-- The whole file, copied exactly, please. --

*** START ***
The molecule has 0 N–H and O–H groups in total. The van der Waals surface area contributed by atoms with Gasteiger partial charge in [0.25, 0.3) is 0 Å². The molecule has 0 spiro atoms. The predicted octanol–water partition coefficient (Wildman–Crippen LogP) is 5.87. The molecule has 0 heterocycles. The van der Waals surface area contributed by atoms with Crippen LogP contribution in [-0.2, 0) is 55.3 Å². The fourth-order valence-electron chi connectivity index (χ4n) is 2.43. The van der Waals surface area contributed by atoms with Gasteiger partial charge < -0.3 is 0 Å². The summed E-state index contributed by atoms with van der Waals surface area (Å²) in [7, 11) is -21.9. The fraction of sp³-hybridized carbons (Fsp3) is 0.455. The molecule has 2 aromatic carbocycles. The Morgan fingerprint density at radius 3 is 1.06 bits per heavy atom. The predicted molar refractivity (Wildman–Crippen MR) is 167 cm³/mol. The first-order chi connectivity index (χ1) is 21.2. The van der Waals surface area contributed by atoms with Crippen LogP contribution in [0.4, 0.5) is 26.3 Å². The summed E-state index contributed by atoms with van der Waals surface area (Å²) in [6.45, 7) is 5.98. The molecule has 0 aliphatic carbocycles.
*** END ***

The molecule has 0 N–H and O–H groups in total. The van der Waals surface area contributed by atoms with Gasteiger partial charge in [0.25, 0.3) is 0 Å². The molecule has 0 spiro atoms. The predicted octanol–water partition coefficient (Wildman–Crippen LogP) is 5.87. The molecule has 0 heterocycles. The van der Waals surface area contributed by atoms with Crippen LogP contribution in [-0.2, 0) is 55.3 Å². The fourth-order valence-electron chi connectivity index (χ4n) is 2.43. The van der Waals surface area contributed by atoms with Gasteiger partial charge < -0.3 is 0 Å². The summed E-state index contributed by atoms with van der Waals surface area (Å²) in [7, 11) is -21.9. The fraction of sp³-hybridized carbons (Fsp3) is 0.455. The molecule has 2 aromatic carbocycles. The Morgan fingerprint density at radius 3 is 1.06 bits per heavy atom. The predicted molar refractivity (Wildman–Crippen MR) is 167 cm³/mol. The first-order chi connectivity index (χ1) is 21.2. The van der Waals surface area contributed by atoms with Crippen LogP contribution in [0.4, 0.5) is 26.3 Å². The summed E-state index contributed by atoms with van der Waals surface area (Å²) in [6.45, 7) is 5.98. The molecule has 0 aliphatic carbocycles.